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Daisy Dare, and Baby Power Poems   By: (1828-1894)

Book cover

First Page:

[Illustration]

DAISY DARE.

[Illustration]

[Illustration: MULLEN, [handwritten: Truly Yrs, Rosa V Jeffrey] PHOTO.]

DAISY DARE,

AND

BABY POWER:

POEMS.

BY

ROSA VERTNER JEFFREY.

=With Light Illustrations,=

Designed by D. Vertner Johnson, Esq.

[Illustration]

PHILADELPHIA: CLAXTON, REMSEN & HAFFELFINGER, 819 AND 821 MARKET STREET. 1871.

Entered according to Act of Congress, in the year 1870, by ROSA VERTNER JEFFREY, in the Office of the Librarian of Congress at Washington.

STEREOTYPED BY J. FAGAN & SON. PRINTED BY MOORE BROS.

[Illustration]

TO

MY DEAR FRIEND

MRS. MARGARET WICKLIFFE PRESTON,

OF LEXINGTON, KENTUCKY,

THIS VOLUME IS

=Affectionately Inscribed=

BY THE AUTHOR.

LEXINGTON, KY., December 1, 1870.

[Illustration]

[Illustration:

"At early morn swept Daisy Dare, Sparkling, graceful, passing fair."]

[Illustration]

DAISY DARE.

PART I.

Thro' scented meadows, where do graze The meek eyed kine on summer days, At early morn swept Daisy Dare, Sparkling, graceful, passing fair.

Sparkling as the dew drops gleaming On her path, or sunlight streaming Through her tresses graceful, fair, As naught on earth save Daisy Dare!

Wondrous tresses! sunshine fades Mid floating curls and sumptuous braids, A crown of light that glorifies White brow and deep impassioned eyes.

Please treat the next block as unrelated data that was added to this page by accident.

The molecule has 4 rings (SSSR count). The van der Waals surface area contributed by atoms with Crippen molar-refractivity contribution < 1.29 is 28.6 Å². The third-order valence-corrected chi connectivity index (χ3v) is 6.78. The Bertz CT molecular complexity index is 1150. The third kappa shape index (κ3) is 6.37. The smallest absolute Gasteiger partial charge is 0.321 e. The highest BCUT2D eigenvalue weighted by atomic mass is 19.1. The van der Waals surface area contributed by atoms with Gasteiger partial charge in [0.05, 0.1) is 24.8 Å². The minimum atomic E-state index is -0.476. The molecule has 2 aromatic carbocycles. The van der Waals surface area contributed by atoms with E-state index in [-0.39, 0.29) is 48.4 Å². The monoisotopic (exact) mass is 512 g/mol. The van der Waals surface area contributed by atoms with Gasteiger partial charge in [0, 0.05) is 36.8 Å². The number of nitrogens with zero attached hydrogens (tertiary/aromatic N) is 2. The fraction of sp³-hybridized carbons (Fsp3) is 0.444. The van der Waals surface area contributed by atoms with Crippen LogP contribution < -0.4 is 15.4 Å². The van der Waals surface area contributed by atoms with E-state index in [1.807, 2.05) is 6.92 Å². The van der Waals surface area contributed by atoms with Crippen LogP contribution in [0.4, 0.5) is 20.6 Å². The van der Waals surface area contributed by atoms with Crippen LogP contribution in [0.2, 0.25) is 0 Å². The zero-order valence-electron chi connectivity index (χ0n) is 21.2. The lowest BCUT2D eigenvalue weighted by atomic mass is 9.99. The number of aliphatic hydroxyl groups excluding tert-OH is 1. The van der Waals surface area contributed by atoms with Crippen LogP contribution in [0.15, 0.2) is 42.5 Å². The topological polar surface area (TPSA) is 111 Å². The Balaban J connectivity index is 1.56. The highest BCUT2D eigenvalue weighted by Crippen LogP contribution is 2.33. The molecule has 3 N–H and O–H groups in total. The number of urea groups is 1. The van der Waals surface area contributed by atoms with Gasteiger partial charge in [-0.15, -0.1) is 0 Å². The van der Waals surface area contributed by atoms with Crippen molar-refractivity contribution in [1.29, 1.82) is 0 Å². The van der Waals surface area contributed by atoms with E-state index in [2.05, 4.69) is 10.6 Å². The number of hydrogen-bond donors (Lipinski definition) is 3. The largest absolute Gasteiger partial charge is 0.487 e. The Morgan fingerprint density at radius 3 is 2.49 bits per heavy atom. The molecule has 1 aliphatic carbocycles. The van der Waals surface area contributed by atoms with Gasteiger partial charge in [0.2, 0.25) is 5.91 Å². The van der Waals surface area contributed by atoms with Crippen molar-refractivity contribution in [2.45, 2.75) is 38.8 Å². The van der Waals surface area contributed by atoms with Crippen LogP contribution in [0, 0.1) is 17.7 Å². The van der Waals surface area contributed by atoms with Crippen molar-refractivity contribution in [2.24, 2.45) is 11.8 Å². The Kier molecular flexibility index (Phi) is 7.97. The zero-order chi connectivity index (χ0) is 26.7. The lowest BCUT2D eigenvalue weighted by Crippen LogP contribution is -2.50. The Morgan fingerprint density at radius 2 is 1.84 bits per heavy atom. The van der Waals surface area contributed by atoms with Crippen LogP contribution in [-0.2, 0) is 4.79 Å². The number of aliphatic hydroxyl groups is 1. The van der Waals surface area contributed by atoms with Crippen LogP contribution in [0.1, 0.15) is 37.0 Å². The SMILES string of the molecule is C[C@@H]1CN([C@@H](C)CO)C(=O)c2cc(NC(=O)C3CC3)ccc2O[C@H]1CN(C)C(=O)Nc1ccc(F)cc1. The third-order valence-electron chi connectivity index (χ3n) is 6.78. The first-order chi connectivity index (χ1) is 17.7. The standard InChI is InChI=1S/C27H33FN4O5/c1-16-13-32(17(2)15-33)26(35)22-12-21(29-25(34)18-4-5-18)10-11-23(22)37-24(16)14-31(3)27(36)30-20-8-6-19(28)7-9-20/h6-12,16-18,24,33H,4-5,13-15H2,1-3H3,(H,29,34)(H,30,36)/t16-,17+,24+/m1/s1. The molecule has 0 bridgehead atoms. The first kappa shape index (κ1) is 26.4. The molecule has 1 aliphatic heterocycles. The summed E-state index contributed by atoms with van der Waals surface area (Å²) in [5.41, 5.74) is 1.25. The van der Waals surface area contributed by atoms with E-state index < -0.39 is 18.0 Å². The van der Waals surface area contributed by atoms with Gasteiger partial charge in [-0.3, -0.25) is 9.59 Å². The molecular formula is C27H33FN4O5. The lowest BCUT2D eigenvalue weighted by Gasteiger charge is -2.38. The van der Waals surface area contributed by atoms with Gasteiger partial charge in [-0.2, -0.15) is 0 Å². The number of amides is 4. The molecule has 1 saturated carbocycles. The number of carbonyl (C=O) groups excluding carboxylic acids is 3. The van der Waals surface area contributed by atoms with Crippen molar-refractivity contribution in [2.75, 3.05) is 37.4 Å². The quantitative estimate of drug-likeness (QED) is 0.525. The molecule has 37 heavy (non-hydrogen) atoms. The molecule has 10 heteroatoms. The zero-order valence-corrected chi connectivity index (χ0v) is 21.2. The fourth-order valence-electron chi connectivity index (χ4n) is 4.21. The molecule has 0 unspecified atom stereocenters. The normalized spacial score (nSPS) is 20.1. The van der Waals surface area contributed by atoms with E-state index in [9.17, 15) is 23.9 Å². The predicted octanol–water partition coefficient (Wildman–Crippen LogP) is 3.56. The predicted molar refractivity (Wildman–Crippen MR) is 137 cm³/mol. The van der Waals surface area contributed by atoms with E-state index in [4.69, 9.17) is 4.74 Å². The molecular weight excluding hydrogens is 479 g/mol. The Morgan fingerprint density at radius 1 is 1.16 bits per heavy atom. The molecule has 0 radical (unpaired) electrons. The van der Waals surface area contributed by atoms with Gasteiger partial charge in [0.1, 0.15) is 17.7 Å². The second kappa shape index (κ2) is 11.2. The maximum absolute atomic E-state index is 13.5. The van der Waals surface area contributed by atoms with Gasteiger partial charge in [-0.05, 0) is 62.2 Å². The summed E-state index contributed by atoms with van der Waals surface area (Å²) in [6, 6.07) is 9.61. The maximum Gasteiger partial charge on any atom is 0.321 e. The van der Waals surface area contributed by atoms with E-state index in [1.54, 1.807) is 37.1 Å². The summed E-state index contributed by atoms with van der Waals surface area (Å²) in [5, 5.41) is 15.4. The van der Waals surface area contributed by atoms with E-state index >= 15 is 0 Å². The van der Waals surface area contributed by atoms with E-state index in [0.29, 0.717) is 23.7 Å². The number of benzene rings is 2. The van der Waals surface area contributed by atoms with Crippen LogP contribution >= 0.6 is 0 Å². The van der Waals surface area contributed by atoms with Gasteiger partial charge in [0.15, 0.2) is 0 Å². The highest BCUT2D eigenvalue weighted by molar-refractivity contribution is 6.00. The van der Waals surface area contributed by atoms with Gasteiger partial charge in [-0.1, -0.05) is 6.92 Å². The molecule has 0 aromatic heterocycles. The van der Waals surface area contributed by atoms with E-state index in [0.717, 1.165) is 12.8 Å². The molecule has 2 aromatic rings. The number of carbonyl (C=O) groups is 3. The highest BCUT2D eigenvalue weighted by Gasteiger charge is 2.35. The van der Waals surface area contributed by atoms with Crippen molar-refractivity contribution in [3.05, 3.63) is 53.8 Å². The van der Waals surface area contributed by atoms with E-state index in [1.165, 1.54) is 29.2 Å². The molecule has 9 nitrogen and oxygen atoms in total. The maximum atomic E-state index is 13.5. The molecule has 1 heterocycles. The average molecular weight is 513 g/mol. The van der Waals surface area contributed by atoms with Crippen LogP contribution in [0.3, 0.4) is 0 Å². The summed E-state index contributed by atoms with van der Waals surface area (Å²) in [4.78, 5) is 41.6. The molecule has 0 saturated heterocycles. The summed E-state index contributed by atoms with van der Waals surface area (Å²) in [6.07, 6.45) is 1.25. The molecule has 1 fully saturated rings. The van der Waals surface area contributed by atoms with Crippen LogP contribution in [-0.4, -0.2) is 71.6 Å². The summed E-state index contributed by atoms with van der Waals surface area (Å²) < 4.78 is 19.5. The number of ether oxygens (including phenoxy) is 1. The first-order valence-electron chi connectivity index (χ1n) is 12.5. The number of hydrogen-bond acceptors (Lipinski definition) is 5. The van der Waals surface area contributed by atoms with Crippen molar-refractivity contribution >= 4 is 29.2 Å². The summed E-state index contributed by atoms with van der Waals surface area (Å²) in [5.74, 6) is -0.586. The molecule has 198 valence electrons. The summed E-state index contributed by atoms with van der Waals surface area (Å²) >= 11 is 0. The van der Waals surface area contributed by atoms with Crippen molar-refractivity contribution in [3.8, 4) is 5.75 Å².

Full, perfect, tempting were her lips The bee or humming bird that sips From scarlet blossoms in the South Beguiled might be by such a mouth.

Her path ran by a rushing stream Which, like a crooked silver seam, Bound that green meadow to a wood, Where soon with Graham Lee she stood.

Softly through arching forest trees Came stealing up a fresh salt breeze; One fair cheek kissing, till it burned Like to the other Lee ward turned.

"Daisy," he said, "I sail to day For India, with Captain Gray; Will you not be upon the strand To say 'farewell' to wave your hand?"

"Yes; I will go to see you sail:" The tone was proud her cheek turned pale; "I've promised to be there and say A parting word to Allen Gray."

The strong man's cheek grew white as death As thus, with short, unsteady breath, He said: "When last I went to sea, You waved, nay, kissed your hand to me."

Her eyes flashed, smiling on him then Such eyes hold fiery, earnest men In bondage, and to love beguile, Whether they mock, or weep, or smile.

"Yes; I remember then to you I kissed my hand; but here are two: Can I not still kiss this one, pray, To you, and this to Allen Gray?"

[Illustration:

"Oh, do not mock me, Daisy Dare, With your small hands so soft and fair."]

Her voice was deep, the words were light, The hands upheld were small and white, Such hands as strong men love to grasp And crush in an impassioned clasp.

"Oh, do not mock me, Daisy Dare, With your small hands so soft and fair; They may beguile both lovers true; You cannot give your heart to two.

"One or the other let it be; If Allen Gray, you're lost to me: If me, all hearts you must resign, All homage and all love save mine.

"My guiding star across the brine, Has been the hope that called you mine; I'd rather see that load star set, Than wed a fair, false, vain coquette... Continue reading book >>




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